Yet this scene reveals a profound irony. Cecil B. DeMille was himself of Jewish descent; his mother, Beatrice Samuel, was a cousin of Viscount Herbert Samuel, the first commissioner of British Mandate Palestine. An actress in Brooklyn, she was seen on stage by Henry Churchill DeMille, who fell in love with her; she soon converted, and, to the consternation of both their parents, they were married. As Eyman notes, DeMille obscured all this in the very autobiography that mentioned the midrash:

The creative problem of the book’s early pages stemmed from the fact that DeMille had devoted paragraphs to his father’s family, but couldn’t figure out how to introduce his mother’s Jewish origins.…Ultimately, DeMille decided to give his mother’s maiden name in full and let it go at that.…He had spent a lifetime painstakingly constructing a patrician persona that didn’t have much room in it for Jewish second-hand silver merchants from Liverpool. He had always believed that in some way his mother’s heritage, perhaps even her life, began only when she converted to her husband’s religion, and he wasn’t about to change his opinion now.

For Eyman, DeMille’s conduct here was no surprise: “As with other great talents born in that era, such as Douglas Fairbanks and Fred Astaire, a part-Jewish heritage was something to downplay, not proudly proclaim.”

Yet DeMille’s movie, and the midrash that it utilized, reminds us that Moses’s story is one of family loyalty and identity, one that speaks to our own age. “Several centuries of Western thought,” Rabbi Jonathan Sacks reflected, “have left us with the idea that when we choose how to live, we are on our own. Nothing in the past binds us. We are whoever we choose to be.” And yet, Sacks adds, it is against this idea that “Jewish life is a sustained countervoice. To be a Jew is to know that this cannot be the full story of who I am. A melody is more than a sequence of disconnected notes. A painting is something other than a random set of brushstrokes. The part has meaning in terms of its place within the whole, so that if history has meaning, then the lives that make it up must in some way be joined to one another as characters in a narrative.”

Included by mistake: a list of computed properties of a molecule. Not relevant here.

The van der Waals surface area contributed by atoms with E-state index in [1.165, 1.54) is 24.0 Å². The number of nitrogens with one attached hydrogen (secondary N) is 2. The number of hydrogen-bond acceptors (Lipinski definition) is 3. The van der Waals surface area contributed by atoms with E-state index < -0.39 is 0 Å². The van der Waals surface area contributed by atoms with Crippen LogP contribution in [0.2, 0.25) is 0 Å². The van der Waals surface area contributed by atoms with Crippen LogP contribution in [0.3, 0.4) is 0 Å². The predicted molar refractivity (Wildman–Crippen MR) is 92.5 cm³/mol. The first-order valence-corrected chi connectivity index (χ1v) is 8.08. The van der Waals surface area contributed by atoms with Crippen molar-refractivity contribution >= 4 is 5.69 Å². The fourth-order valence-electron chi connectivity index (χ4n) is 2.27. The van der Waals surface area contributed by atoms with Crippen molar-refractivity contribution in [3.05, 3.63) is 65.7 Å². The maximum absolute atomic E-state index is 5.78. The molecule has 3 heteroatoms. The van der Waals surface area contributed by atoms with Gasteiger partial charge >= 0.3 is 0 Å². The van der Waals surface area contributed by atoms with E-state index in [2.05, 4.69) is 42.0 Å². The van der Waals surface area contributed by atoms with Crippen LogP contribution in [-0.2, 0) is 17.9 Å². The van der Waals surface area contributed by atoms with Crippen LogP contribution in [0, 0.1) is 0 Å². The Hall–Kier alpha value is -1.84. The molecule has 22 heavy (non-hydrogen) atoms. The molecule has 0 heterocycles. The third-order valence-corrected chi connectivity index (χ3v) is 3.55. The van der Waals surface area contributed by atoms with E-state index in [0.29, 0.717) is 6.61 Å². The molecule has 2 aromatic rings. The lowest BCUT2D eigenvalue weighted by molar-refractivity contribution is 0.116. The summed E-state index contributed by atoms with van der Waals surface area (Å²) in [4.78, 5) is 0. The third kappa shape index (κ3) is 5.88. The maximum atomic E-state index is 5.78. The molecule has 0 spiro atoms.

The Exodus is a tale that changed the world, its impact extending far beyond the Jewish people, but the story of the hero that brought it about is one that speaks particularly to Jews who, in this age of assimilation, still continue to gather every year to retell and re-experience its story.

The credits at the end of The Ten Commandments do not divulge who provided God’s voice at the burning bush; and there is, perhaps, meaning to be derived from this cinematic lacuna. God’s call resounds differently to each of us, and, especially at Passover, it is made known in our memories of seders past, in the voices of parents and grandparents, calling for us, asking us to discover who we are—and who we are called to be.

Photo: Screenshot of Cecil B. DeMille from the trailer for the film The Ten Commandments (1956).